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Bolsonaro tests positive for coronavirus; Trudeau assassination attempt

Ian Bremmer shares his perspective on global politics on this week's World In (More Than) 60 Seconds:

Jair Bolsonaro, the president of Brazil, has coronavirus. What are your thoughts and where does this leave Brazil?

Well, I mean, you know, if coronavirus was karmic, and I don't believe that, Bolsonaro would be the president you kind of expect would get it, right? Because he's been saying, "it's just a little flu, don't worry about it, I don't need to wear a mask, everyone can come out and rally, we can hug, we can hold hands, we can shake hands with no problem." He's been doing that for months now and he's exposed to an awful lot of people, both in Brazil and internationally, including in the United States when he traveled to meet with President Trump in Mar a Lago. And now he's taken the test. The 65-year-old president has coronavirus.

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Quick Take: How Putin became Russia's "forever leader"

Ian Bremmer's Quick Take:

Yes, still in the middle of coronavirus, but thought I'd give you a couple of my thoughts on Russia. Part of the world that I cut my teeth on as a political scientist, way back in the eighties and nineties. And now Putin is a president for life, or at least he gets to be president until 2036, gets another couple of terms. The constitutional amendments that he reluctantly allowed to be voted on across Russia, passed easily, some 76% approval. And so now both in China and in Russia, term limits get left behind all for the good of the people, of course. So that they can have the leaders that they truly deserve. Yes, I'm being a little sarcastic here. It's sad to see. It's sad to see that the Americans won the Cold War in part, not just because we had a stronger economy and a stronger military, but actually because our ideas were better.

Because when those living in the former Soviet Union and the Eastern Block looked at the West, and looked at the United States, they saw that our liberties, they saw that our economy, was something that they aspired to and was actually a much better way of giving opportunities to the average citizen, than their own system afforded. And that helped them to rise up against it.

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Hong Kong security law; Putin & the White House; India's TikTok ban

Ian Bremmer shares his insights on this week's World In (More Than) 60 Seconds:

What does Beijing's new security law mean for Hong Kong?

It means the end of one country, two systems. A lot of people are going to say, "Oh, well, it's only about certain cases and it's not getting rid of the entire independent judiciary. The Chinese government says it's not going to change the way you do business in Hong Kong." It is going to immediately put an immensely chilling effect on anyone that might want to utter a word opposed to Hong Kong democracy, communist party control, one state, two systems. It is going to be defined by the Chinese government. It's been completely written by them. The Hong Kong government didn't even see it. And it has less to do with how they're going to apply it as their ability to use it as a threat against anyone that might otherwise want to demonstrate, want to write or speak about something that's problematic for China.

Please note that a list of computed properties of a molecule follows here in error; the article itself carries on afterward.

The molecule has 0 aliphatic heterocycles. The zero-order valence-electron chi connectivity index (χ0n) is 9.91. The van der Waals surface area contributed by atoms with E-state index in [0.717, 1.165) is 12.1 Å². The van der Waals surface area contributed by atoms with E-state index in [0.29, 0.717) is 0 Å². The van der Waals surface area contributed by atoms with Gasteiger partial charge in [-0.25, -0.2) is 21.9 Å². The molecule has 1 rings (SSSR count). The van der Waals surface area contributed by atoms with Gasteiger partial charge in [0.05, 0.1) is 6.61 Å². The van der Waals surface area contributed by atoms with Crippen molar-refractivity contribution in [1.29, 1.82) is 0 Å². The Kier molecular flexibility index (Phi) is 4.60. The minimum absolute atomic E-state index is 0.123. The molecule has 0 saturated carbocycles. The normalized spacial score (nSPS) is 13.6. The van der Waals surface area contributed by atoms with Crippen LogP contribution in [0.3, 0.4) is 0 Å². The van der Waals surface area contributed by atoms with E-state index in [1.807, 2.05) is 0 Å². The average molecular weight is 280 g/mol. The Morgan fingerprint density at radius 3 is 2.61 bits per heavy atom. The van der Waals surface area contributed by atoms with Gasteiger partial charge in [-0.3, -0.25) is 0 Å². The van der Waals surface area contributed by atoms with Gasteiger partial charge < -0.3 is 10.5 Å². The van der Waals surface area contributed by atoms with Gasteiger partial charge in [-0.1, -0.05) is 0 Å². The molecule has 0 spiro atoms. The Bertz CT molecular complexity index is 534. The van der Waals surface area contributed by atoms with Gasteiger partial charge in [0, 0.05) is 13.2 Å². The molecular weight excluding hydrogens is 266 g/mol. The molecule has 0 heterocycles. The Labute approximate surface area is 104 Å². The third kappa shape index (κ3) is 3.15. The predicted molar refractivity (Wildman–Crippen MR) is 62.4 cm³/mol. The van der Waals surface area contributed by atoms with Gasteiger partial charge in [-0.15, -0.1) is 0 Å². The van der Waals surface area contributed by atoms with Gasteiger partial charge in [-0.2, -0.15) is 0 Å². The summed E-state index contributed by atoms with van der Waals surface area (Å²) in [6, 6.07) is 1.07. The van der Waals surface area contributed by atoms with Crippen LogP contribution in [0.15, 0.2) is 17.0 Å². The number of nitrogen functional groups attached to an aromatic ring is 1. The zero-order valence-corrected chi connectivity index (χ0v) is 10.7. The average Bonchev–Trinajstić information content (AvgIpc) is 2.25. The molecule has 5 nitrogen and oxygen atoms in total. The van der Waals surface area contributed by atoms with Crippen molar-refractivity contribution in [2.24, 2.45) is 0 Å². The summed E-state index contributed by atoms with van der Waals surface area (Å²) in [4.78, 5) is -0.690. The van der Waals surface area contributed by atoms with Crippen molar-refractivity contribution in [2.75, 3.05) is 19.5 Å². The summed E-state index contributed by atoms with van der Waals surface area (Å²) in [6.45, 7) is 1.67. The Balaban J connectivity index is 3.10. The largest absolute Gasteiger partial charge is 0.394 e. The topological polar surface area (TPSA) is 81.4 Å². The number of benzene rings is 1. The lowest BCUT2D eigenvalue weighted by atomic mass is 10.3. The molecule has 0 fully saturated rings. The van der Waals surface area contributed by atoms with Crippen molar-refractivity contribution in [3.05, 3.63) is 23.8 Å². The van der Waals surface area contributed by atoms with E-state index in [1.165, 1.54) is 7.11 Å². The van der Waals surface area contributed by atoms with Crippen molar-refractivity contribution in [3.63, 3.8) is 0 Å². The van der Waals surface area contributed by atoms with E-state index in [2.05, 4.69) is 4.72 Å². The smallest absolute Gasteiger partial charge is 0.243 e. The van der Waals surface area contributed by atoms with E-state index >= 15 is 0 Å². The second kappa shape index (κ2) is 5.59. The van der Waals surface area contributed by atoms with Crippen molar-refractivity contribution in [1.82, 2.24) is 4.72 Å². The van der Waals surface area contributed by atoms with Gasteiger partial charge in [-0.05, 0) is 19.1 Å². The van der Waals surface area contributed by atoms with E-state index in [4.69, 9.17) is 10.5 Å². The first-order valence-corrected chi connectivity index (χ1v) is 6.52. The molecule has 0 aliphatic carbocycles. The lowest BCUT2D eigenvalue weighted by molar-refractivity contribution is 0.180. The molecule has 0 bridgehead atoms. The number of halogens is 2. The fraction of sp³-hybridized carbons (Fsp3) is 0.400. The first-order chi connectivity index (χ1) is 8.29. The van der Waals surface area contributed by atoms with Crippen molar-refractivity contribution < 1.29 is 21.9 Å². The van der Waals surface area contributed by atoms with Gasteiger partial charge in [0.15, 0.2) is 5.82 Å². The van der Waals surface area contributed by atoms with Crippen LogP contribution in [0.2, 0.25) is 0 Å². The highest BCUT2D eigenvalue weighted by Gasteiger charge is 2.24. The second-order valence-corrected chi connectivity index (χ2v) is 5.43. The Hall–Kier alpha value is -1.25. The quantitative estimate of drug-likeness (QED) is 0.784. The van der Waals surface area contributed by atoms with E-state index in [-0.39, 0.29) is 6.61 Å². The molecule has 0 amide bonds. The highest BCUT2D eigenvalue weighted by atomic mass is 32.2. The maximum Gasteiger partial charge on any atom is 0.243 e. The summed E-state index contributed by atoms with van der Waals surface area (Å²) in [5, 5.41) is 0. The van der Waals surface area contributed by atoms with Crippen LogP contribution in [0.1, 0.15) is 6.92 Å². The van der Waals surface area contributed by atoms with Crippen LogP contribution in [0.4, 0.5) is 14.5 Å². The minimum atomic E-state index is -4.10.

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US-China trade deal; Pakistan & the pandemic; Pompeo & the UN

Ian Bremmer brings you his perspective on this week's World In (More Than) 60 Seconds:

How goes the U.S. China trade deal?

Well, if you were listening to senior adviser, trade adviser Peter Navarro last night, when he said the deal was over and the futures markets went down several hundred points, you'd say, oh, my god, the deal's gone. But literally within like half an hour, you had Kudlow, Larry Kudlow coming out and saying, no, I disagree. Trump then tweeting and saying the deal's fine. I think Navarro probably had a strip pulled off of him yesterday between him and Brad Parscale, the head of the Trump campaign. There are some unhappy folks that are in the inner circle right now.

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Quick Take: As global case rate rises, polarization hurts pandemic response

Ian Bremmer's Quick Take:

First of all, the exploding cases that we're seeing moving from Europe and at least many states in the United States (though certainly not all) towards the developing world is getting you an exploding overall case rate. We've now seen from the World Health Organization yesterday the largest single day tally since the pandemic has begun over 180,000 cases that we know of. Add to that much lower testing rates in the developing world than in the advanced industrial economies and you'll see that we are nowhere close to being on the backside of this first wave of coronavirus. But that doesn't mean that the poorest countries in the world are all a disaster.

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